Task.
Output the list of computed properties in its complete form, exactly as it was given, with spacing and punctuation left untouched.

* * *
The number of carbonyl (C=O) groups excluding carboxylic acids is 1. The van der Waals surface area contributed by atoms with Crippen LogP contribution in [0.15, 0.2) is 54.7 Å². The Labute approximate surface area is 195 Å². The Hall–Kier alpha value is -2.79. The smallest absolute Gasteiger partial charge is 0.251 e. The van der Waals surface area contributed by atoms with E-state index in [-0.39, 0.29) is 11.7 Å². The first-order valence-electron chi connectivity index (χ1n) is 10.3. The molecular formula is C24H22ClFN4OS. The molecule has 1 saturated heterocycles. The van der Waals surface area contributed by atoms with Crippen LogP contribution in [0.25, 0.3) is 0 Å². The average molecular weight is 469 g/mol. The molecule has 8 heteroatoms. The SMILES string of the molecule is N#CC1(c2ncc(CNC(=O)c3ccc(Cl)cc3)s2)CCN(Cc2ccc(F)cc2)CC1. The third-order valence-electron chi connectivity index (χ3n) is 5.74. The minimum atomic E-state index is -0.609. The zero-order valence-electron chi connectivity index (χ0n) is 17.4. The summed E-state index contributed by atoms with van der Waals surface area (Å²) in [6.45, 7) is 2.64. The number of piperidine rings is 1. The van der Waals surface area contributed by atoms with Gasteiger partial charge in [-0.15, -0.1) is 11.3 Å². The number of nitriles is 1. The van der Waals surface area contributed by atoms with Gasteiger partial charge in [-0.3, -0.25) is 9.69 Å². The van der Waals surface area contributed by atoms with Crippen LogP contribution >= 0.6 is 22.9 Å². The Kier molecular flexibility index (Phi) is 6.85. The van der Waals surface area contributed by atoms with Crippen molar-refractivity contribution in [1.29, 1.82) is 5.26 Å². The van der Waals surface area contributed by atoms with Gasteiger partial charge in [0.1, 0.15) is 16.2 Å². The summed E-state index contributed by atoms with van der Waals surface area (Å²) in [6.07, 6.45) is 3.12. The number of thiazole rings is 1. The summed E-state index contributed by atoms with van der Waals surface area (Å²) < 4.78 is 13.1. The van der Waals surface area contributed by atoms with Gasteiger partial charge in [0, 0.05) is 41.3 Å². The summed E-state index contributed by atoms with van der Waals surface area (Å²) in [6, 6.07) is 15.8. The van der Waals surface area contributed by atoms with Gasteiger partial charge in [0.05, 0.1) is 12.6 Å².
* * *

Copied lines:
The number of carbonyl (C=O) groups excluding carboxylic acids is 1. The van der Waals surface area contributed by atoms with Crippen LogP contribution in [0.15, 0.2) is 54.7 Å². The Labute approximate surface area is 195 Å². The Hall–Kier alpha value is -2.79. The smallest absolute Gasteiger partial charge is 0.251 e. The van der Waals surface area contributed by atoms with E-state index in [-0.39, 0.29) is 11.7 Å². The first-order valence-electron chi connectivity index (χ1n) is 10.3. The molecular formula is C24H22ClFN4OS. The molecule has 1 saturated heterocycles. The van der Waals surface area contributed by atoms with Crippen LogP contribution in [0.25, 0.3) is 0 Å². The average molecular weight is 469 g/mol. The molecule has 8 heteroatoms. The SMILES string of the molecule is N#CC1(c2ncc(CNC(=O)c3ccc(Cl)cc3)s2)CCN(Cc2ccc(F)cc2)CC1. The third-order valence-electron chi connectivity index (χ3n) is 5.74. The minimum atomic E-state index is -0.609. The zero-order valence-electron chi connectivity index (χ0n) is 17.4. The summed E-state index contributed by atoms with van der Waals surface area (Å²) in [6.45, 7) is 2.64. The number of piperidine rings is 1. The van der Waals surface area contributed by atoms with Gasteiger partial charge in [-0.15, -0.1) is 11.3 Å². The number of nitriles is 1. The van der Waals surface area contributed by atoms with Gasteiger partial charge in [-0.3, -0.25) is 9.69 Å². The van der Waals surface area contributed by atoms with Crippen LogP contribution >= 0.6 is 22.9 Å². The Kier molecular flexibility index (Phi) is 6.85. The van der Waals surface area contributed by atoms with Crippen molar-refractivity contribution in [1.29, 1.82) is 5.26 Å². The van der Waals surface area contributed by atoms with Gasteiger partial charge in [0.1, 0.15) is 16.2 Å². The summed E-state index contributed by atoms with van der Waals surface area (Å²) in [6.07, 6.45) is 3.12. The number of thiazole rings is 1. The summed E-state index contributed by atoms with van der Waals surface area (Å²) < 4.78 is 13.1. The van der Waals surface area contributed by atoms with Gasteiger partial charge in [0, 0.05) is 41.3 Å². The summed E-state index contributed by atoms with van der Waals surface area (Å²) in [6, 6.07) is 15.8. The van der Waals surface area contributed by atoms with Gasteiger partial charge in [0.05, 0.1) is 12.6 Å².